Longtime Red Deer volleyball coach Kirsten DeZutter has been inducted into the Alberta Schools Athletic Association Hall of Fame.
With years of service as a coach in Red Deer including multiple provincial championships and a winning record, DeZutter was thrilled by the honour.
“It’s pretty awesome, and a humbling experience because I know there are a lot of coaches out there who put as much work, effort, love, and care into their sport. They deserve it too,” she said in a media release.
Since 1999, DeZutter has been a teacher and a coach at Lindsay Thurber Comprehensive High School
Her resumé since then has been nothing short of remarkable.
From 2001-2003 she willed the Raiders to three straight provincial championships. To this day they’re the only 4A high school volleyball program to win three straight in Alberta.
She also coached the senior girls’ volleyball team to seven straight appearances to the provincial finals winning five gold and seven silver medals.
“I have been very blessed with athletes who are willing to work hard, strive for excellence, always look to improve, and are willing to embrace the Raider culture,” she said.
“Every championship is special for its own reason. Every team goes through some kind of adversity or some kind of obstacle, and just working together as a unit to overcome those really brings you closer together.
“We always try to work through it together so that we come out stronger. Commitment to a team-first attitude and a positive Raider culture is what I believe to be the foundation of our success.”
Some of her favourite highlights are winning provincial gold on home court at Lindsay Thurber en route to two straight gold, both of which she won with her daughter Maddy.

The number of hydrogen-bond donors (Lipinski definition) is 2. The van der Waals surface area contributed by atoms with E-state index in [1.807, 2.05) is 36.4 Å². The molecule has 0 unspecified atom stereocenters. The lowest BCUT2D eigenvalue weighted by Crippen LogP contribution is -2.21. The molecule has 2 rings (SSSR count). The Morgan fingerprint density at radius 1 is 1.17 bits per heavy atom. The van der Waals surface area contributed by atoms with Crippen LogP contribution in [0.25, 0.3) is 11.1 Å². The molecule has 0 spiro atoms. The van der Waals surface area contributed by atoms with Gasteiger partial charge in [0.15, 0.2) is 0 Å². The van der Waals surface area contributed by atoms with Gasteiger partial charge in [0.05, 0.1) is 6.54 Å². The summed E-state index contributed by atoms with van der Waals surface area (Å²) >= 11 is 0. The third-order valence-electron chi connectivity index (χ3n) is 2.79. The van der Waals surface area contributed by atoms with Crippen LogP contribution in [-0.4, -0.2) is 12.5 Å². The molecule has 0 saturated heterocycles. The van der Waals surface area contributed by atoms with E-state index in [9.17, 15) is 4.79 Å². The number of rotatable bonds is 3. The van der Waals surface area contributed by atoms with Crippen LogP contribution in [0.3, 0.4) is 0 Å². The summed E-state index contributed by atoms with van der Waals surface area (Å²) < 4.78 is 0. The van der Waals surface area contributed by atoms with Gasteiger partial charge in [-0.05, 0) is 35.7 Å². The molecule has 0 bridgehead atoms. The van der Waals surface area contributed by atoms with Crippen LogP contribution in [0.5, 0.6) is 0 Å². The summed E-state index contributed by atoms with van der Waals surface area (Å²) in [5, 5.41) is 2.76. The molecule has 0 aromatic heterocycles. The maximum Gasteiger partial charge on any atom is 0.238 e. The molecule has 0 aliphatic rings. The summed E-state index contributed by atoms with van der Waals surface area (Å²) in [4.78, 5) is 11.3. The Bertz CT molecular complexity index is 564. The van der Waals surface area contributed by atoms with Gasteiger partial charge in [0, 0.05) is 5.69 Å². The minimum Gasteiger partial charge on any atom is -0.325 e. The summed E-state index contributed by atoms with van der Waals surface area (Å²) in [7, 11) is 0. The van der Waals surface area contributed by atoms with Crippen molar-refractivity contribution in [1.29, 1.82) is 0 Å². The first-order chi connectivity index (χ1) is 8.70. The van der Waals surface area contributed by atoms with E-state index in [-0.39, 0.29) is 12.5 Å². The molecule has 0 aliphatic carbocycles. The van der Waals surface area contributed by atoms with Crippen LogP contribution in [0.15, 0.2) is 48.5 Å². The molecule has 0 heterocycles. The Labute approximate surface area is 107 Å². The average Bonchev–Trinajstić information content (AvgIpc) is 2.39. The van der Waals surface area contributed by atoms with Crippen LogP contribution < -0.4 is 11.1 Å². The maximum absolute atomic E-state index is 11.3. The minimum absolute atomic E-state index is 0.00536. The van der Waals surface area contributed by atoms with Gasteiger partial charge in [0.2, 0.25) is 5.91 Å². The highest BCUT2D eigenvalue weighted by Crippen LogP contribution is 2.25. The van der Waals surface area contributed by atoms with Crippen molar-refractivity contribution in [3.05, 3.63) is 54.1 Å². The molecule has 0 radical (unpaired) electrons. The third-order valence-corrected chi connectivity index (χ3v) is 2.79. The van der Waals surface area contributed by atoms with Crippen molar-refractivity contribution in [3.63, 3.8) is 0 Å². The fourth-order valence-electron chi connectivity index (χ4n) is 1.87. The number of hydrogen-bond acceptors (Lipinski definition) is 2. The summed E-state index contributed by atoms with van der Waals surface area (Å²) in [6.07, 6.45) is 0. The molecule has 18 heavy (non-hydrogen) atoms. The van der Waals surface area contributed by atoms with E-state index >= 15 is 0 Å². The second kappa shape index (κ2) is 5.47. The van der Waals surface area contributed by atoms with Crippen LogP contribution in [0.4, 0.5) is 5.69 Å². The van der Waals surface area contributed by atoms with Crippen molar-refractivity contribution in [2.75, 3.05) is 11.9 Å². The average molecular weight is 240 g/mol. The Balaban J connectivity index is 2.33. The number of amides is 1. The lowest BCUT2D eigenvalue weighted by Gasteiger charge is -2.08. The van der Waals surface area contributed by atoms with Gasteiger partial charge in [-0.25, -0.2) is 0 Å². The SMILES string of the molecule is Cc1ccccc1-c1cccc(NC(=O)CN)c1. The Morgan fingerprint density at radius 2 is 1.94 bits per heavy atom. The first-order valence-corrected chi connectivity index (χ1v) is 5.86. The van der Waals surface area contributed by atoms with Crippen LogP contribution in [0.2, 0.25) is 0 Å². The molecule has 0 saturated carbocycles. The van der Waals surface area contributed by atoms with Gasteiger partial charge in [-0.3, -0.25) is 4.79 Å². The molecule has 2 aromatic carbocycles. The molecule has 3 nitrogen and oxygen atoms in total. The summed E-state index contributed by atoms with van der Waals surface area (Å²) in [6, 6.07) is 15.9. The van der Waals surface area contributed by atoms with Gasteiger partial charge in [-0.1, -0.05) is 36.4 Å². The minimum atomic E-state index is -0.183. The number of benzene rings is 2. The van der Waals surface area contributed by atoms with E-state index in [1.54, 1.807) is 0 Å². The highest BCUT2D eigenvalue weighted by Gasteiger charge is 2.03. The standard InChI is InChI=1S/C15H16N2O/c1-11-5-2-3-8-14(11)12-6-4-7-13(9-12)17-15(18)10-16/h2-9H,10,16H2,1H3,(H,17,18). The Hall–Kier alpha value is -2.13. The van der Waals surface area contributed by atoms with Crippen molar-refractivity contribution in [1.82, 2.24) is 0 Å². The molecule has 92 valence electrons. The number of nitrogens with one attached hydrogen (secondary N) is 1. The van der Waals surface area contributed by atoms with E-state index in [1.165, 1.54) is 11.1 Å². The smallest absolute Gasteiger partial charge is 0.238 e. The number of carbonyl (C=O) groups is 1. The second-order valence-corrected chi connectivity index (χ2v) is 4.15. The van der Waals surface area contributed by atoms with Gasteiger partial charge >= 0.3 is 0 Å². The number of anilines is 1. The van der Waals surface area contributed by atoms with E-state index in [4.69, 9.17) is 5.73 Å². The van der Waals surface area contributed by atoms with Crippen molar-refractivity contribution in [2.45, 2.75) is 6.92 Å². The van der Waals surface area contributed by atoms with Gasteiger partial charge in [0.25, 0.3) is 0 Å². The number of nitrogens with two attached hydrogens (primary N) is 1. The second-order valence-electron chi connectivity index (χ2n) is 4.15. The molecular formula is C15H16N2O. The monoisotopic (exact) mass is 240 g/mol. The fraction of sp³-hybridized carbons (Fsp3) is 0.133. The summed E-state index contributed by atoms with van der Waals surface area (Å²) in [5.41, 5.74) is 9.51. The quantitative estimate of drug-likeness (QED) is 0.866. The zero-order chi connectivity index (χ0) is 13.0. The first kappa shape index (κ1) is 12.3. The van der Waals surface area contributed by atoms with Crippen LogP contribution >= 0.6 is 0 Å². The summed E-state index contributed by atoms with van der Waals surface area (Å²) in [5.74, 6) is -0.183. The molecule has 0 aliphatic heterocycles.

However, in DeZutter’s mind nothing will beat the first provincial gold victory.
“It took place in the Hunting Hills’ main gym and we were playing against my old high school, Harry Ainlay. We had a really great weekend, and gained momentum as the weekend progressed,” she said.
“We were the underdog – we were not expected to win, but boy did we earn respect when we did.”
DeZutter grew up in Edmonton and was always passionate about sports, especially the team aspect.
“Throughout junior high and high school, I played a lot of sports. I enjoyed being an athlete, spending time with teammates and I also really connected with my coaches,” she said.
“I was coached really well growing up and I had great role models and mentors who inspired me to always improve, and I think that helped transfer into my academic and personal life.”
She then stayed close to home and pursued her bachelor of education and bachelor of science degrees at the University of Edmonton.
While she was there she volunteered as a coach at her former high school.
“I really enjoyed seeing sport from the coaching perspective and I had always thought wherever I teach I wanted to be able to contribute if I could in that capacity, and that’s how it grew,” she added.
“My parents taught me to give back, whenever I can, and giving back to sport when it gave me so much was an easy task to embrace.”